Michael Mason.

Mason said that TBI remains a vastly underfunded yet growing medical problem. Signature nonprofits such as Susan G. Komen simply do not exist for TBI. The American Heart Association — with needs roughly comparable to those of the nation's brain injury victims — receives hundreds of millions of dollars of aid annually, while the Brain Injury Association of America had a total revenue of only $1,892,198 in 2010. “It's a very serious legislative problem,” Mason said. “I don't know that brain injury is being adequately funded in any state in America right now.”

Because of dramatic changes to speech, character, and work performance — and the fact that TBI has only recently begun to be better understood by the scientific community — it's perhaps unsurprising that TBI survivors often find themselves ostracized by family and friends. “If the brain is its own universe, then we've only just landed on the moon,” said Mason. “There is still a tremendous amount of research that must be done on the brain and how it heals.” Trey's approach, he says, offers “a more serious, more organized version of the support group.” It is, in effect, “a supplement” to therapy, but not a replacement for it.

Though TBI survivors have access to Department of Assistive and Rehabilitative Services benefits (for the purpose of recovery in accident and emergency room rehab), few options remain outside of general support groups, said George Yesian, president of the Brain Injury Association of Texas, before adding that Trey's House is the only TBI clubhouse available in San Antonio and likely the only one in Texas. Simply put, challenges to the effectiveness of its approach aside, beyond Trey's, there are just not many accessible options for TBI survivors locally. And that makes Trey's struggle all the more difficult to watch.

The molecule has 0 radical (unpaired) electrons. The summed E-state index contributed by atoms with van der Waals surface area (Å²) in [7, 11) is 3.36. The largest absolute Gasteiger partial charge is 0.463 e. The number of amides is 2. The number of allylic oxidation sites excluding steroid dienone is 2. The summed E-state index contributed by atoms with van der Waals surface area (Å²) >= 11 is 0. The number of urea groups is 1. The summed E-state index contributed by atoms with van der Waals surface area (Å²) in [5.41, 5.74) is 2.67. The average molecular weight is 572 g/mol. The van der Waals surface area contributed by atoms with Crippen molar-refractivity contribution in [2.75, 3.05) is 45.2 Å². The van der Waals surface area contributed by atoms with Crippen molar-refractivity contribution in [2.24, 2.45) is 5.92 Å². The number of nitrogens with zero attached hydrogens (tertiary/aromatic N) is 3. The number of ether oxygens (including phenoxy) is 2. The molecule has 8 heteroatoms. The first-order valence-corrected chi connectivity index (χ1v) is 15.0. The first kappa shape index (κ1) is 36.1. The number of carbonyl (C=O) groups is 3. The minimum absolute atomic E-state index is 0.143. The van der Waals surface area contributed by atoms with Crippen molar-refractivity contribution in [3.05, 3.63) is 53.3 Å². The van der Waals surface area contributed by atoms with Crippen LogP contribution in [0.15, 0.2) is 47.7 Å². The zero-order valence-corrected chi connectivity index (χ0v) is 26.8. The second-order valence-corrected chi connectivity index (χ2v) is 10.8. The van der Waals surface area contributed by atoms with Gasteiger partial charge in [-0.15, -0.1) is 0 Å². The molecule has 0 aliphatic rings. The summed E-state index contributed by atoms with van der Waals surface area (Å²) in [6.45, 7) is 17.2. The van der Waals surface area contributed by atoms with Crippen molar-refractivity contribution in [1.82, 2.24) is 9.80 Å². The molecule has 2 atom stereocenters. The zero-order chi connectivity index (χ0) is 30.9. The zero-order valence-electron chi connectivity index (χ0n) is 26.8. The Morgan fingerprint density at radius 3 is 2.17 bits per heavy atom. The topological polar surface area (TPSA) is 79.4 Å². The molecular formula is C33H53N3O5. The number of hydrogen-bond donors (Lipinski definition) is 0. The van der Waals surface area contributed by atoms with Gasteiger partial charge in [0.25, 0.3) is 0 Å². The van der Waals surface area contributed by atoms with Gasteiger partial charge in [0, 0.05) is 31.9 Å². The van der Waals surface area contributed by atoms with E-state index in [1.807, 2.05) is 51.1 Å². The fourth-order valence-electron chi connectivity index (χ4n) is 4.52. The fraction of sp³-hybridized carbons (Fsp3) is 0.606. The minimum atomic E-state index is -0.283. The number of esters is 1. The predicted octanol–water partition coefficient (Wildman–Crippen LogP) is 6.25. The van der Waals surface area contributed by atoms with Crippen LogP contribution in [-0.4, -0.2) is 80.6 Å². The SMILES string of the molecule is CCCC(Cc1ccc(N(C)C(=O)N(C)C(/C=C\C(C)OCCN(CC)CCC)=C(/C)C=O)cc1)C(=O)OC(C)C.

“One of the biggest problems is that I'm not a fundraiser and I'm not an organizer,” Griffith confessed recently. “[But] the biggest barrier all along is — and this is why we've always had to struggle — is because we've never been medical. We're not testing people and we can't provide quantitative proof that what we're doing is necessary. The funders out there want to see readable results. And how can the result be 'It's a very inexpensive way to provide a good life for someone with a disability'? It's real hard to put that on paper.”

Trey's House Vice President Darrell Tindall.

Hard, but not impossible. Don Griesmann, founder of the Charles “Poppy” Sharp Neighborhood Community Center and a New York-based online nonprofit fundraising consultant with four decades of nonprofit experience, has mixed feelings about Griffith's assessment. He believes that Griffith suffers from what he calls “founder's syndrome,” which describes not knowing what one does not know about running a nonprofit. He points to Griffith's distrust of professionals, her belief that Trey's can run on as little as $30,000 a year, and the idea that clubhouse work is too abstract to quantify for potential funders. “She needs help assessing what is working and what is not, from jamming, games, art, and other activities,” he said. “There are measurable goals and objectives.”